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104                  MODERN   GERMAN   LITERATURE

Barr£s (three of his novels have the collective title of Le cuke du
moi], who was himself influenced by Nietzsche. Barres is definitely
decadent in his doctrine that the full life is achieved by the stimu-
lation of the senses1: love of self, he teaches, leads to the perfec-
tion of all our faculties of sensation, by which we comprehend and
possess the universe; man is the sum of his sensations, and the
more intense these are the more complete is the man.2

3. The theory of TiLauschkunst, which is the base of expres-

The Renaissance dramas begin already in the naturalistic period,
with Carl Bleibtreu's Der Damon (1887), of which Caesar Borgia is
the hero. Schnitzler's Der SMeier derBeatrice transfigures the hectic
loving of the cinquecento\ Rudolf Herzog's Die Condottieri (1905)
was the greatest stage success among such plays. The Tatenmensch
does his damnedest in a cycle of dramas, including a Casar Borgia,
by WILHELM WEIGAND (1862-1949), who groups them under the
title of Renaissance (1897-1909). Weigand is influenced by Gobi-
neau's dialogues La Renaissance (1877) and by Stendhal. In his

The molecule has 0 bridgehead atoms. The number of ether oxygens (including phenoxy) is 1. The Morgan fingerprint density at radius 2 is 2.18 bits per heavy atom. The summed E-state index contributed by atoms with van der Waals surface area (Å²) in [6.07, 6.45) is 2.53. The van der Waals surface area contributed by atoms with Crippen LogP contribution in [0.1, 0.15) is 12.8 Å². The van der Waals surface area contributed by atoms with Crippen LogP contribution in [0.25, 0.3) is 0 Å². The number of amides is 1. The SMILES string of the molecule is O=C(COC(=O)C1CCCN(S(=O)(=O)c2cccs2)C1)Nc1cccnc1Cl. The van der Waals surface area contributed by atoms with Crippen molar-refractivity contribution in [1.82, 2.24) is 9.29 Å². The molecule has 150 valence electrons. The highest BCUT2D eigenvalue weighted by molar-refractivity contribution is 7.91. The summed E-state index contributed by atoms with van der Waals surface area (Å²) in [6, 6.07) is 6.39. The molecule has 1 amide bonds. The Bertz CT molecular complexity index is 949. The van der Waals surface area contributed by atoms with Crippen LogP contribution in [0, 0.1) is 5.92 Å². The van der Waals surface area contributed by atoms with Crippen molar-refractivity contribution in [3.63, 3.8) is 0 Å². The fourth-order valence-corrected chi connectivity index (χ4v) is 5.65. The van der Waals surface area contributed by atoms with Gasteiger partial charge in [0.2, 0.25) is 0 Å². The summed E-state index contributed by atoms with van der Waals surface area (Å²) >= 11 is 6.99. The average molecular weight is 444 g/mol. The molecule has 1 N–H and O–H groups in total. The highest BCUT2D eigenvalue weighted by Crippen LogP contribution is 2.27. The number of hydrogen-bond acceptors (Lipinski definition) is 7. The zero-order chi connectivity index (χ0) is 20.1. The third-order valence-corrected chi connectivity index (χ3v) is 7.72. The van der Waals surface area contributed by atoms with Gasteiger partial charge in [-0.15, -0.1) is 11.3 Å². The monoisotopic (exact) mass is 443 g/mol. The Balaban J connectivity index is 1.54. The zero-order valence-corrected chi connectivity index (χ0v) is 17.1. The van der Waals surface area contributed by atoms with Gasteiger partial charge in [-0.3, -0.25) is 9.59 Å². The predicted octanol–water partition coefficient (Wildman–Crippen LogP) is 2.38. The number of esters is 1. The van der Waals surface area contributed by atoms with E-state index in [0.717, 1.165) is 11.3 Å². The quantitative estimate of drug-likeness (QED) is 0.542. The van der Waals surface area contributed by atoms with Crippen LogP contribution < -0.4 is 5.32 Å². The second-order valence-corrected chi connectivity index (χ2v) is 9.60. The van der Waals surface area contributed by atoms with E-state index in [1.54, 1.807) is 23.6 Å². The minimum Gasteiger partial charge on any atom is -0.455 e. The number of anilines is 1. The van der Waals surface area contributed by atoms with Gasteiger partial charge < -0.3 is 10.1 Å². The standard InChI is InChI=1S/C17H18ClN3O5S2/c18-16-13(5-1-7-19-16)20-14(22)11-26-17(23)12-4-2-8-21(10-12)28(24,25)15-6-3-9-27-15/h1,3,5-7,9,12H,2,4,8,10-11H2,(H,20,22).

Savonarola he contrasts - as does Thomas Mann in Fioren^a -
Christian and Renaissance ideals. [Lenau's long poem Savonarola
(1837) remains the classical depiction, in spite of its Christian
morality.] Lorenzo is too much of a copy of de Musset's Loren-
%accio. Weigand is too saturated with French culture to be a true
impressionist; he strives for perfection of form, as in his verse
(Gedichte, Auswahl, 1904) and for clarity, as in his Essays (1891)
and Das Elendder Kritik (1895). His Friedrich Nietzsche (1893) was
one of the first appreciations of the master. His best-known novel,
Die Frankentaler (1889), reproduces with gentle irony the life of a
small town in his native Franconia; in the humour of his short

1  'Je veux accueillir tons les frissons de runners* [Un homme libre (1889), which
Hermann Bahr hailed as *das grosste Euch des Jahrhunderts'].

2 Nietzsche's idea of the superman may of course be interpreted, as may
Conrad Ferdinand Meyer's cult of the R*enaissancemenscby as the worship of
contraries. Arthur Moeller-Bruck (Die moderne Literatur> p. 46), though he
appreciates Nietzsche, ranks him as a decadent: 'Niet^scbes ganger Individualis-
mus ist scbliesslicb nur die Kebrseite seiner personlicben Hilflosigkeit dem Leben gegen-
iiber., .. Das Gefiibl des Allem-Seins, der Vereinsamungsteigertesich mehrundmehr
%u dem 'Bewusstsein^ ein Ausgestossener %u sein .. . Immer war Nietzsche der Kranke,
dem die eigene Schwacbe die Eefriedigung seiner Geluste verbot; wie keine andere
Personlicbkeit unserer Zeit illustriert er uns den Begriff: Dekadent? This is pretty
much Thomas Mann's picture of the artist. Dehmel, on the other hand, who
had the physical strength to do what C. F. Meyer and Nietzsche could not do
- and who escaped syphilis - was not a decadent.